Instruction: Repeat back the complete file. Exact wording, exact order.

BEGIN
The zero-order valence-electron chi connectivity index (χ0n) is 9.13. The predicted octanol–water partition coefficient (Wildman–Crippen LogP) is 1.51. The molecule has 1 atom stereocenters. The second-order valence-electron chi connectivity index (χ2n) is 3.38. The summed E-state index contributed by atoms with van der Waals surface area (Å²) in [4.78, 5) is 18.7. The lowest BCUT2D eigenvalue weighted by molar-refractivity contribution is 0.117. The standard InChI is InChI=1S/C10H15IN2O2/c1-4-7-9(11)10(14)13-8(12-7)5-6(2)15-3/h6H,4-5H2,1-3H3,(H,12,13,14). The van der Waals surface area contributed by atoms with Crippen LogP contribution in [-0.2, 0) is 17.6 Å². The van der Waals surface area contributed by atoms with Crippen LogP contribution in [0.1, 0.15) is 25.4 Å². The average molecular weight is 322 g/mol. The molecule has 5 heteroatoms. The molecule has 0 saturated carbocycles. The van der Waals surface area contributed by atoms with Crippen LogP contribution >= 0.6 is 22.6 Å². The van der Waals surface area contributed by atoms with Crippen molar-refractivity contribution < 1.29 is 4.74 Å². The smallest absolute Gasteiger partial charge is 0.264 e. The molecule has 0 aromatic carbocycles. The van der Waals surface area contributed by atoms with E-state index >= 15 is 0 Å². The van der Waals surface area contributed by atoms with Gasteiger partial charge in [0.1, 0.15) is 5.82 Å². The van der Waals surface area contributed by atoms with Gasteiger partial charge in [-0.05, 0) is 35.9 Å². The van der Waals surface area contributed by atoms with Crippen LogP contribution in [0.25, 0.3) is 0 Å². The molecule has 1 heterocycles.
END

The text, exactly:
The zero-order valence-electron chi connectivity index (χ0n) is 9.13. The predicted octanol–water partition coefficient (Wildman–Crippen LogP) is 1.51. The molecule has 1 atom stereocenters. The second-order valence-electron chi connectivity index (χ2n) is 3.38. The summed E-state index contributed by atoms with van der Waals surface area (Å²) in [4.78, 5) is 18.7. The lowest BCUT2D eigenvalue weighted by molar-refractivity contribution is 0.117. The standard InChI is InChI=1S/C10H15IN2O2/c1-4-7-9(11)10(14)13-8(12-7)5-6(2)15-3/h6H,4-5H2,1-3H3,(H,12,13,14). The van der Waals surface area contributed by atoms with Crippen LogP contribution in [-0.2, 0) is 17.6 Å². The van der Waals surface area contributed by atoms with Crippen LogP contribution in [0.1, 0.15) is 25.4 Å². The average molecular weight is 322 g/mol. The molecule has 5 heteroatoms. The molecule has 0 saturated carbocycles. The van der Waals surface area contributed by atoms with Crippen LogP contribution >= 0.6 is 22.6 Å². The van der Waals surface area contributed by atoms with Crippen molar-refractivity contribution < 1.29 is 4.74 Å². The smallest absolute Gasteiger partial charge is 0.264 e. The molecule has 0 aromatic carbocycles. The van der Waals surface area contributed by atoms with E-state index >= 15 is 0 Å². The van der Waals surface area contributed by atoms with Gasteiger partial charge in [0.1, 0.15) is 5.82 Å². The van der Waals surface area contributed by atoms with Gasteiger partial charge in [-0.05, 0) is 35.9 Å². The van der Waals surface area contributed by atoms with Crippen LogP contribution in [0.25, 0.3) is 0 Å². The molecule has 1 heterocycles.